ZAMBIA: HIV Testing Services Missing the Mark. 5/01/10
Service missing prevention opportunitiy.
Most clients did not receive counselling on partner reduction
Photo: Kristy Siegfried/IRIN
LUSAKA, 5 January 2010 (PlusNews) - New research has found that Voluntary Counselling and Testing (VCT) services in Zambia are squandering the opportunity to reach clients with information about how to reduce their HIV risk.
The study, conducted by Private Sector Partnerships–One, (PSP-ONE), a USAID project aimed at increasing the private sector's capacity to provide quality health services in developing countries, looked at VCT services offered by the private, non-governmental, government and faith-based sectors in one urban and one rural province of the country - Copperbelt and Luapula.
In a report compiling the study findings, the researchers emphasise that VCT services form a critical opportunity to provide risk reduction counselling and HIV prevention information and to act as a gateway to HIV/AIDS services for clients who test positive.
Zambia has an adult HIV prevalence of 14.3 percent, but the infection rate is as high as 20 percent in some urban areas. New HIV infections rose from an estimated 70,000 in 2007 to 82,000 in 2008 - the majority of them through heterosexual sexual contact.
"In a generalized HIV epidemic where multiple concurrent sexual partnerships are a significant driver of new infections, discussion of risk-reduction methods should be a main focus of pre-test and post-test counselling," comment the researchers.
However, the study found that across all sectors, while condom use was emphasized, only one in three clients received counselling on reducing their number of sexual partners and even fewer were advised on how to disclose their HIV test results to partners.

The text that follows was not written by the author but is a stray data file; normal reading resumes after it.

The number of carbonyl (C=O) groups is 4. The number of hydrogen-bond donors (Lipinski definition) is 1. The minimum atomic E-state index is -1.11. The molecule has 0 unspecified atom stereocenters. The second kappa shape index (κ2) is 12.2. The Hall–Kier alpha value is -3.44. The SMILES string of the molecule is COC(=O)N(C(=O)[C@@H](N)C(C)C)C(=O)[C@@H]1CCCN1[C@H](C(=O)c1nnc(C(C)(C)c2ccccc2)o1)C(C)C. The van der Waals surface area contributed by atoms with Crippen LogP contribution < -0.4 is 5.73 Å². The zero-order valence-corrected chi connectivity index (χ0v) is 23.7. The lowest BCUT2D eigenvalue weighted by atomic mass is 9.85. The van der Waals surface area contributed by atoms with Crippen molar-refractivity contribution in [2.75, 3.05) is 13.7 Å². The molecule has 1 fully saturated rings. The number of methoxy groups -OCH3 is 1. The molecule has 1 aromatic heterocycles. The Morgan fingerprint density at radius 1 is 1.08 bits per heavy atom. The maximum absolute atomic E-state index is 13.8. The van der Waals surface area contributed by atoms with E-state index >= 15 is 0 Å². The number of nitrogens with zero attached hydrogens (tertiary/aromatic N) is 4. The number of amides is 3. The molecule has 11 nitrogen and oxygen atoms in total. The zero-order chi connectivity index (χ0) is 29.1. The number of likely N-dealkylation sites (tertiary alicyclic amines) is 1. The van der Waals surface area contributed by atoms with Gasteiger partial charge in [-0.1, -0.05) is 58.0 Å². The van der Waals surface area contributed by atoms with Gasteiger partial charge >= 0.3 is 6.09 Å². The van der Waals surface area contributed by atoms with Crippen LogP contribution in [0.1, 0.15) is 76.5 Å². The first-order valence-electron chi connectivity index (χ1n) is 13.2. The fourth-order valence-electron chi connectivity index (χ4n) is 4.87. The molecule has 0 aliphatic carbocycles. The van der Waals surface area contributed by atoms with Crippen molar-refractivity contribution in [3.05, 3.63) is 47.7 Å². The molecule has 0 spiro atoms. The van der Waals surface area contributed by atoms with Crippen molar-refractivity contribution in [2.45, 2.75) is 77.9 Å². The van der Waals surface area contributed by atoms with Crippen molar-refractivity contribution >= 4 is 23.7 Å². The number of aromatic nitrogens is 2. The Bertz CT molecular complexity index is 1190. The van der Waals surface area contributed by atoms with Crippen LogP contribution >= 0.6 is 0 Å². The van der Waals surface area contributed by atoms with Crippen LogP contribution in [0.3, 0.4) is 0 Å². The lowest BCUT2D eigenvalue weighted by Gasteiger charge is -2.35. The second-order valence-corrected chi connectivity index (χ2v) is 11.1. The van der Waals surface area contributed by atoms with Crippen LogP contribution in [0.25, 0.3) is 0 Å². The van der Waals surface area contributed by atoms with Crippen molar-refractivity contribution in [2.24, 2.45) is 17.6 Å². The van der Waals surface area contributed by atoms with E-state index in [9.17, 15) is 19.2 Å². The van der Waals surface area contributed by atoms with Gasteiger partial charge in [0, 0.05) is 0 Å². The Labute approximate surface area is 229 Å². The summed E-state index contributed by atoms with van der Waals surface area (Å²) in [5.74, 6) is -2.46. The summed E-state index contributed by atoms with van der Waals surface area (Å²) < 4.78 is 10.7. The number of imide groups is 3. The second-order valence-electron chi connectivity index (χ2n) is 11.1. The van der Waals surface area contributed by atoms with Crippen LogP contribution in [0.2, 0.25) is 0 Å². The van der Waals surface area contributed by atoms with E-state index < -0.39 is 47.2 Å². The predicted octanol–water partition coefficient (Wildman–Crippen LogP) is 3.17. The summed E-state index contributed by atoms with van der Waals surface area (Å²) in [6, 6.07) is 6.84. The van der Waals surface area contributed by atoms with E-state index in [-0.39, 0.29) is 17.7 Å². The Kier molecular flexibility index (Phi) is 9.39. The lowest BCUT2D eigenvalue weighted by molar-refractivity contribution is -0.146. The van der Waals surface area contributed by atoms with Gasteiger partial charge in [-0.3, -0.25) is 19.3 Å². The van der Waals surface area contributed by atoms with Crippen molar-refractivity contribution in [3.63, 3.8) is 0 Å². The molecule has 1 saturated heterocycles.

Pre-test counselling tended to over-emphasise the risk of contracting HIV through blood exchange, which is not a major driver of Zambia's HIV epidemic, and of living positively with HIV, even before a client's status was known.
The research also found that VCT services across all sectors were mainly accessed by the most educated segments of the population, and were largely failing to reach the 65 percent of women and 51 percent of men in Zambia who have no or only primary school education.
The study found the quality of VCT services provided by private sector clinics was on a par with or better than those provided by public and NGO clinics, despite the lack of HIV prevention training opportunities offered to private providers. This raised the question of how beneficial those trainings were and whether their cost was justified.
One positive finding that emerged from the study was that most people sought VCT services close to their homes indicating they did not fear being stigmatized by their communities. This is in contrast to other studies from the region in which clients reported choosing VCT and treatment sites far from home to avoid detection and stigma from neighbours.
Although most of the clients reported being satisfied with the qualify of VCT services they received, this often had more to do with the friendliness of counsellors than their technical competence at emphasizing risk reduction and behaviour change.
The researchers conclude: "A renewed focus on adapting counselling topics to the realities of Zambia’s HIV epidemic will improve the efficacy of VCT across all sectors."